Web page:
mark monday's Reviews > Mockingjay

Mockingjay by Suzanne Collins
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Mar 30, 12

bookshelves: teenworld, after-the-fall

ALL SPOILERS

Chapter 1
A memorial of sorts. Some final books in trilogies spend time carefully recounting what happened in prior books. Some jump right into the action. Mockingjay has ash and despair and the end of a life our heroine once had. It does not feel like a stirring call to arms; it does not feel like a revolution is about to happen. It feels like the end of things, it feels like death. This is the beginning of the book.

Chapter 2
The brave rebels of District 13. A humorless communist state; a society dedicated to both subsistence living and to revolution. The feeling is gray. It is easy to admire these revolutionaries, but they are hard to love and impossible to trust. A televised appearance by Peeta: he is himself and he is not-himself. How will his story end? Brave Peeta! Poor Peeta.

Chapter 3
Katniss' list of demands. When she shouts them out: goose bumps.

Chapter 4
Katniss' make-up artists... tortured by District 13. An upsetting chapter, but I feel oddly proud of Collins for writing it. This novel is for young adults; young adults should understand the basic insanity of torture - they should despise it. Even more importantly, they should recognize that all sides have humans on them, that the world and its wars are seldom truly composed of cartoon heroes and villains. Thinking in terms of black and white rejects complexity, and in the end, it rejects the idea of being human. The world of the Hunger Games is made up in shades of gray.

Chapter 5
A mass-marketed Mockingjay; the media-packaging of a revolutionary. Collins' humor is dry and dark. I love the ease in which she extends her series' critique of reality tv and pre-packaged violence as entertainment into a deconstruction of how we create our heroes, how a person can be transformed into a symbol, how we can build and televise our revolutions. Every message is packed with potential meaning and so every message must count. Joan of Arc becomes an action figure, a toy for potential revolutionary children everywhere.

Chapter 6
"Frankly, our ancestors don't seem much to brag about. I mean, look at the state they left us in, with the wars and the broken planet. Clearly, they didn't care about what would happen to the people who came after them."

Chapter 7
District 8 and the destruction of a hospital. I did not expect any punches to be pulled, so the horrifying slaughter did not pack a profound emotional punch for me. What I noticed most of all was Collins' writing style. It has received a good deal of critique for being choppy - all cut-off little sentences and thoughts... simple and unsophisticated. I think the style is well-suited for the narrator - a parallel to her own way of thinking, acting, reacting, strong hard thoughts like bullets and fast angry retreats and aggressive jumps into action. The style removes the possibility of pathos and bathos. At the end, Katniss gives a ringing speech full of passion and fury and courage, a spontaneous and angrily honest rallying cry that leaps out of her... and immediately afterwards, someone yells "Cut! That's a wrap". A perfect television moment. End of chapter.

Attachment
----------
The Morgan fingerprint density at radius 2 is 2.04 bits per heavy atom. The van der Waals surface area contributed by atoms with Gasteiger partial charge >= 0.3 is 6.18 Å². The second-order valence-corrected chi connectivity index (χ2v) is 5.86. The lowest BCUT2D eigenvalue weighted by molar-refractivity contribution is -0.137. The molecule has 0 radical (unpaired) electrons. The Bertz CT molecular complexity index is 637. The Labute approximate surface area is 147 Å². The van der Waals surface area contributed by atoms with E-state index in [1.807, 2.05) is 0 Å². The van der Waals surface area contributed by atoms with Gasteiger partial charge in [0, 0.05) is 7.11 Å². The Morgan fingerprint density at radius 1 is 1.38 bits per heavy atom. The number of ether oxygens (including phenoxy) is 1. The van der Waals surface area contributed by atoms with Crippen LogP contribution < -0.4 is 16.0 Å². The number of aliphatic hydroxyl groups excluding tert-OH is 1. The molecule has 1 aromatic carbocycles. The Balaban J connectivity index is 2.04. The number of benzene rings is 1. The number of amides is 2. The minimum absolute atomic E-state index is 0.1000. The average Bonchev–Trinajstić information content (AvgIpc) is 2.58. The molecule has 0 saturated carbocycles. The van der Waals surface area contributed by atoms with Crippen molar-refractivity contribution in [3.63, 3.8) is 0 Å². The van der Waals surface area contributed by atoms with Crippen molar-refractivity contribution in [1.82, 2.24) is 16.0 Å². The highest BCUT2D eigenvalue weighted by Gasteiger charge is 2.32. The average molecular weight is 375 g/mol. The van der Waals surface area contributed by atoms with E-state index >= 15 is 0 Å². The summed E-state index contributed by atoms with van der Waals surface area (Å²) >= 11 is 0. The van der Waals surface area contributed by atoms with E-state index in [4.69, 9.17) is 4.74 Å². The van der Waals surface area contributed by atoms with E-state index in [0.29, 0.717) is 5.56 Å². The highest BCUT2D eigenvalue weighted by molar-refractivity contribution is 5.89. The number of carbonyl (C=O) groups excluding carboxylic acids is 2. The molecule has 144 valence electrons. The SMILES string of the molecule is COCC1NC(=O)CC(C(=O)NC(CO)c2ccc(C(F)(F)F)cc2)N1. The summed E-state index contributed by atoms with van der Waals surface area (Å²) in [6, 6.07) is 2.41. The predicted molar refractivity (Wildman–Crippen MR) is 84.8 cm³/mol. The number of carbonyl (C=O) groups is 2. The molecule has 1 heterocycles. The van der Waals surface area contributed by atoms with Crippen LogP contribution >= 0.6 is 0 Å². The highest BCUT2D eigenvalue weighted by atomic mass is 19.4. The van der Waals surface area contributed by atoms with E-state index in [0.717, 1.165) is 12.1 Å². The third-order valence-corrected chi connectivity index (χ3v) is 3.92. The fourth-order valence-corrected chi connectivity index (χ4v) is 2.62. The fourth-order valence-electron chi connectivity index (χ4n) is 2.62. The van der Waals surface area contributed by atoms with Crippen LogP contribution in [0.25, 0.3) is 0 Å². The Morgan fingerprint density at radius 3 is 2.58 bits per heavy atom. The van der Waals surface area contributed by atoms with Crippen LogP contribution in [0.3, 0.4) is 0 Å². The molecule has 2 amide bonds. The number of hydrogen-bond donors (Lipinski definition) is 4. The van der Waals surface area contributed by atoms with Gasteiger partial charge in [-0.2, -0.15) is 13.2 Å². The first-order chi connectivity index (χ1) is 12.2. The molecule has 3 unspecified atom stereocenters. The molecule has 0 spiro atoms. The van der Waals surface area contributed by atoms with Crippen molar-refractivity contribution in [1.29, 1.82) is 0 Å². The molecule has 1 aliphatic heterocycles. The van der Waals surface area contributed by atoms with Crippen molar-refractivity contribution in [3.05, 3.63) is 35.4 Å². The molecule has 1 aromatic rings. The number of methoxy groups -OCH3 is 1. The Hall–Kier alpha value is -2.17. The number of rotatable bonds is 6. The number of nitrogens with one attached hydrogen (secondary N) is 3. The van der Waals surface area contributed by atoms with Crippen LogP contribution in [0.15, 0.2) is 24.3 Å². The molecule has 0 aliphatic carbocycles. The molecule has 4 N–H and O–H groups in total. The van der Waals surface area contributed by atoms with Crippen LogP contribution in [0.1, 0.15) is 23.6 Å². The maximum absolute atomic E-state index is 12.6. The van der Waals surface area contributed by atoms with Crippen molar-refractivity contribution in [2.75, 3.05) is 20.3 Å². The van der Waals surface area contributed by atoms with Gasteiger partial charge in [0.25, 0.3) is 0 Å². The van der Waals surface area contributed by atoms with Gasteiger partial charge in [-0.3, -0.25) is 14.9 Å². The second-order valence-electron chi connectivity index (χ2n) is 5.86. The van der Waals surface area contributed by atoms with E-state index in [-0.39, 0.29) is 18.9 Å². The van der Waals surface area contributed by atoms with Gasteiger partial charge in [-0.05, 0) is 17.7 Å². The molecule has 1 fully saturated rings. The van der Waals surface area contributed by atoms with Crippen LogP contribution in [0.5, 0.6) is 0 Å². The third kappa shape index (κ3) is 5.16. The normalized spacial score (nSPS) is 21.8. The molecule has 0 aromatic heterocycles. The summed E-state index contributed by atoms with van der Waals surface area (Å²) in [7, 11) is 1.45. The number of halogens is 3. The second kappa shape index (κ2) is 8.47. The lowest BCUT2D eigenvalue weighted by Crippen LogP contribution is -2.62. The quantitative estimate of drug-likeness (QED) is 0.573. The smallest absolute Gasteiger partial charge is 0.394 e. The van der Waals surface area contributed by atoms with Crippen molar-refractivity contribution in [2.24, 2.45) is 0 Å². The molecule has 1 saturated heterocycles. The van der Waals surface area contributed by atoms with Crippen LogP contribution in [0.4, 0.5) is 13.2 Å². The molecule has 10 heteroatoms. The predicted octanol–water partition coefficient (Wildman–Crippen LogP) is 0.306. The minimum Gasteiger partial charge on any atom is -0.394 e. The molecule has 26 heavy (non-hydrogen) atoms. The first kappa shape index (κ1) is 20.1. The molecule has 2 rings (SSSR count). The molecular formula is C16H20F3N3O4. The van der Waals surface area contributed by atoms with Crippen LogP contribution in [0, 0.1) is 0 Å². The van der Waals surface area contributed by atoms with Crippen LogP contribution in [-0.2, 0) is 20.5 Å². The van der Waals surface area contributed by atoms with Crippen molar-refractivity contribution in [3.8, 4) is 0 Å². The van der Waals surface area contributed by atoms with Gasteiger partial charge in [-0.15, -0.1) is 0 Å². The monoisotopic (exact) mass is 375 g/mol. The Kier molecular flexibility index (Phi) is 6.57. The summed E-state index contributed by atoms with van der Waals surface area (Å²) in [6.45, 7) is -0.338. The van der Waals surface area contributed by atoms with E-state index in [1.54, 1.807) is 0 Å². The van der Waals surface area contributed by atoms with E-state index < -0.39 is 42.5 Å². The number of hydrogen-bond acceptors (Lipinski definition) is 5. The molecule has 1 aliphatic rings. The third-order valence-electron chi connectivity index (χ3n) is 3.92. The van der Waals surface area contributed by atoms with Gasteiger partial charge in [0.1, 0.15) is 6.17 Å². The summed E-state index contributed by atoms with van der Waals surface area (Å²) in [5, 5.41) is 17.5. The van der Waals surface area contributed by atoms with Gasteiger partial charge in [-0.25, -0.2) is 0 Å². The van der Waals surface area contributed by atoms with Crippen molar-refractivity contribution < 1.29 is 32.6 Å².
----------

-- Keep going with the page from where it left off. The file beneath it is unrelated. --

Chapter 8
Back at District 13; the District 8 aftermath. If there is one thing about this series that i find annoying (besides Gale - although that is not 100%, the annoyance comes and goes), it is Katniss' perpetual cluelessness. I guess it is appropriate for the character, it fits her psychology... but sometimes it just feels a wee bit manipulative, a too-obvious way to enable reader unease. But is anyone really as uneasy - or as clueless - as Katniss can be? Of course her actions in District 8 would be seen as a triumph, especially as propaganda. Duh, Katniss, duh! I have to remind myself that she is essentially a character who is in an almost continual state of shock - which does go a long way in explaining her reactions.

Chapter 9
A return to District 12. A beautiful song: sad, eerie, haunting. And apparently written by Collins for the novel. Good job on that. A third televised appearance by Peeta, where he is clearly trying to communicate directly to District 13. A smash cut, literally. Still trying to process exactly what is happening here... I love that feeling.

Chapter 10
The bombing of District 13. The most striking thing in this chapter for me is the idea of Peeta as a kind of Damsel in Distress... and how that does not actually show him to be weak. It is a delicate juggling act, to be able to portray someone as a victim without diminishing their strength. Peeta is the very portrait of A Good Boy and yet there is nothing cloying about him to me. Of our four central protagonists, it is Haymitch and Saint Peeta who have the most shading and ambiguity in their characterizations.

Chapter 11
All About Buttercup. Ah, Buttercup. I love cats and am tempted to put in some goofy cat gif or lolcat right now - but don't worry, I'll resist that urge.

Chapter 12